The ongoing debate within the ICC about the merits of initiating a Test World Championship for cricket took another couple of twists this week.
Firstly, Haroon Lorgat, Chairman of the ICC announced that the ICC were very much in favour of such a tournament, but that two National boards—England’s and India’s were opposed to the idea.
This was followed up by the ECB countering that statement with one of their own, noting that it was the proposed format of the Championship, with unknown fixtures over a two year period that they were opposed to, rather than the concept as a whole.
Both stances are blinded by the implication that there is something “wrong” with the current format, where National boards arrange their own fixtures with one another. Although Test cricket may be suffering falls in attendance in several nations, this is not the case everywhere, and indeed largely follows the natural cyclical and economic fluctuations.
In England, for example, tickets for Tests are often vastly oversubscribed, particularly for tasty encounters against opponents like Australia, India and South Africa.
Indeed, if there is anything fundamentally “wrong” with Test cricket it is that there is too much of it, and it is accompanied by too much One-day cricket.
TV contracts have increased the fees payable, but have also driven a move towards more International cricket and less rest time for players.
Similarly, the Future Tours Programme, whilst rightfully earnest in its ambition to ensure that all the Test-playing nations face one another, has led to tours being crammed in next to each other so that the prime series’ can still be conducted as frequently as the National boards involved require.
Having a Test “World Championship” in any format merely adds to that pressure, and effectively involves additional matches, more travel and less rest time for players. How can this be a good thing, if our top players find that they are no longer fit to play as regularly as their paymasters require?
Not only that, but any such Championship devalues any other Test series played between two sides. How do you create the necessary framework for cricket to continue if some, sporadic, individual, games are more important than others in the series, or in the forthcoming or previous series, because they count towards a World Championship?
The ICC seem to be under the delusion that they need to be able to rank teams definitively, and that having a “World Championship” will prove once and for all which the best team is. Clearly this is a ludicrous scenario.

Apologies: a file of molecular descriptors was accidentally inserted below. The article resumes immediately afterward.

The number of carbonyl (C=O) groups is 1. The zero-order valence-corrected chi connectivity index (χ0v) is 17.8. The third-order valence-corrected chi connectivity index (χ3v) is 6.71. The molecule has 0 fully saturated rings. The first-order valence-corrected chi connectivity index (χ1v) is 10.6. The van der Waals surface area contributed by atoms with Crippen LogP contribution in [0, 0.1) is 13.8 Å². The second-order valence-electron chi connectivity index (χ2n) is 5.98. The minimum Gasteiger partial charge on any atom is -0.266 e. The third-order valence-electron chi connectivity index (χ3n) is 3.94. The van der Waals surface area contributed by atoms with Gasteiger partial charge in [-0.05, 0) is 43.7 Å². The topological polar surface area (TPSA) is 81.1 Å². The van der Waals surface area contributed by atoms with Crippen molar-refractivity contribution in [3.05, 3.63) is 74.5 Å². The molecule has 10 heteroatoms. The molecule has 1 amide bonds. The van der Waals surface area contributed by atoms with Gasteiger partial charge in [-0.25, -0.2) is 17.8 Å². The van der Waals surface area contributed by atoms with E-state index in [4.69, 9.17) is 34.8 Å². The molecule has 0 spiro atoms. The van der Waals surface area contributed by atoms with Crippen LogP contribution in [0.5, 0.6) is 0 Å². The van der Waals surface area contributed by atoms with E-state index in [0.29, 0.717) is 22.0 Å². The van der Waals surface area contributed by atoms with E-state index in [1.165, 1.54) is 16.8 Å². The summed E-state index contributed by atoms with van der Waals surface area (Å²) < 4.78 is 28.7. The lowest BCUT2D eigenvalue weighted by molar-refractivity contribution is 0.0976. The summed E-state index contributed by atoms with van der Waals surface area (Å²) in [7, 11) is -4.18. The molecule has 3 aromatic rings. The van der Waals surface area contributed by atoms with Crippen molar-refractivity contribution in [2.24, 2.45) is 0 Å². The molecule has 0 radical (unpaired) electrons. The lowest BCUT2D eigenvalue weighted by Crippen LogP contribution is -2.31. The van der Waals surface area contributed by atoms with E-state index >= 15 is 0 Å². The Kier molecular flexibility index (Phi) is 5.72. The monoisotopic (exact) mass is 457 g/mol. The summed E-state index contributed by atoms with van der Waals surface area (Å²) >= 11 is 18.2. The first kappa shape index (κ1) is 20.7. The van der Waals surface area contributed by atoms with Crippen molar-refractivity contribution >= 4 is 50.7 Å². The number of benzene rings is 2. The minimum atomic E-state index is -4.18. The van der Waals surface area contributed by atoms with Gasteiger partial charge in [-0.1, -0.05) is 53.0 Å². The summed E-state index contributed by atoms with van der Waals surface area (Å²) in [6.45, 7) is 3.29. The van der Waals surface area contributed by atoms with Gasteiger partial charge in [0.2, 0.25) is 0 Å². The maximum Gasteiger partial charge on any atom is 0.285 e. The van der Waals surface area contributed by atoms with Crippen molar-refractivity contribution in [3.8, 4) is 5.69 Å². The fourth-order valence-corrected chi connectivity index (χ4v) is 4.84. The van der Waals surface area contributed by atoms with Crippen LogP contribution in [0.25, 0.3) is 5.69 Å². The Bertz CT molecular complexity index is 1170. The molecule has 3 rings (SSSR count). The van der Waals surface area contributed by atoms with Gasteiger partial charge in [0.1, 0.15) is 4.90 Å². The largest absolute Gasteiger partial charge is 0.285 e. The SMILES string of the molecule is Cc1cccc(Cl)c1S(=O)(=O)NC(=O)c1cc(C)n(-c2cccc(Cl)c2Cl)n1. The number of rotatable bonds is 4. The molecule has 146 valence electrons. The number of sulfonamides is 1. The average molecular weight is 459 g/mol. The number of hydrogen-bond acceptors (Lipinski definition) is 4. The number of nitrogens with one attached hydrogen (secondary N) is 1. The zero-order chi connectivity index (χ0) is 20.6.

The form of one team on a given day (or over a period of five days) can make all the difference between winning and losing a Test match, one reason why the ICC’s own Test World rankings only includes series’ of two or more matches.
This was exemplified in the recent Ashes series, where the two sides were evenly matched in talent, and a few big days at Lord’s and The Oval turned the series England’s way.
The ECB’s proposal to the ICC in respect of a World Championship was someone slimmed down, effectively consisting of a play-off between the best two sides in the rankings. Yet, whilst this avoids the necessity of significant extra games, it still ends up as a one-off match, where luck may play as much a part as judgement.
There doesn’t appear to be a real dissenting voice in terms of the prospect of a Test Championship, and Lorgat seems adamant that he will convince doubters, though his argument is very weak. He proclaims that if a match between India and Pakistan was going to affect (say) Australia or South Africa’s ranking, then Australians and South Africans would take more interest in the match.
There is no evidence to back this up—I would expect that if an Australian or South African were interested in the match through its own merits then they will remain interested, whilst those who were not interested to begin with won’t sudden find themselves drawn to it because it is part of some Championship (after all, fans from Liverpool don’t go to watch Chelsea play Arsenal just because they are in the same tournament).
And the latter example seems to show where the idea has come from—football has league tables and an easy way to determine a “Champion” every year, whilst cricket, at the moment, does not.
Rather than follow football’s lead, which has a tradition of crowning a champion every year, why not focus on the traditions of cricket.
Clearly some Test series’ have a cache that National boards use to promote the game—this is what needs to be progressed, so that series between Pakistan and New Zealand become as interesting, important and historical and Ashes series’.
The ICC need to take a step back and see how they can help National boards improve the pulling power of their Test series, rather than interfering with an unnecessary and unwieldy additional complicating tournament of their own.